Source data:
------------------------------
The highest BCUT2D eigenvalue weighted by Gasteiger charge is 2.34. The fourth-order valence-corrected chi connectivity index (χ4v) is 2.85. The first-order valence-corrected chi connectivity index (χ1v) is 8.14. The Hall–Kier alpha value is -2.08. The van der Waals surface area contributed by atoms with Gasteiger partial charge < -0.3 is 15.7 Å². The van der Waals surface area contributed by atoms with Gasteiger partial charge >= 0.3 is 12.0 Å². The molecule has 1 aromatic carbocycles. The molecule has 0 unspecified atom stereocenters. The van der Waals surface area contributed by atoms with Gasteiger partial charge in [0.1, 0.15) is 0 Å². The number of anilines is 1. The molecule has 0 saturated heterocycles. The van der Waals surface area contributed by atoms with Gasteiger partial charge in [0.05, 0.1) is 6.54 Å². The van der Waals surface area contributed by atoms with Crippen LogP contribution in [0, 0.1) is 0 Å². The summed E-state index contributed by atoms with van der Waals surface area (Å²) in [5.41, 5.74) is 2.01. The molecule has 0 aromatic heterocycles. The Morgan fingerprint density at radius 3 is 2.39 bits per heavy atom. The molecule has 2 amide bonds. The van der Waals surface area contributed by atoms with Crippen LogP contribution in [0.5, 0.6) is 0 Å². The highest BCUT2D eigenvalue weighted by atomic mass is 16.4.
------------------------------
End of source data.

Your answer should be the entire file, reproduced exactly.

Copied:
The highest BCUT2D eigenvalue weighted by Gasteiger charge is 2.34. The fourth-order valence-corrected chi connectivity index (χ4v) is 2.85. The first-order valence-corrected chi connectivity index (χ1v) is 8.14. The Hall–Kier alpha value is -2.08. The van der Waals surface area contributed by atoms with Gasteiger partial charge < -0.3 is 15.7 Å². The van der Waals surface area contributed by atoms with Gasteiger partial charge >= 0.3 is 12.0 Å². The molecule has 1 aromatic carbocycles. The molecule has 0 unspecified atom stereocenters. The van der Waals surface area contributed by atoms with Gasteiger partial charge in [0.1, 0.15) is 0 Å². The number of anilines is 1. The molecule has 0 saturated heterocycles. The van der Waals surface area contributed by atoms with Gasteiger partial charge in [0.05, 0.1) is 6.54 Å². The van der Waals surface area contributed by atoms with Crippen LogP contribution in [0, 0.1) is 0 Å². The summed E-state index contributed by atoms with van der Waals surface area (Å²) in [5.41, 5.74) is 2.01. The molecule has 0 aromatic heterocycles. The Morgan fingerprint density at radius 3 is 2.39 bits per heavy atom. The molecule has 2 amide bonds. The van der Waals surface area contributed by atoms with Crippen LogP contribution in [0.5, 0.6) is 0 Å². The highest BCUT2D eigenvalue weighted by atomic mass is 16.4.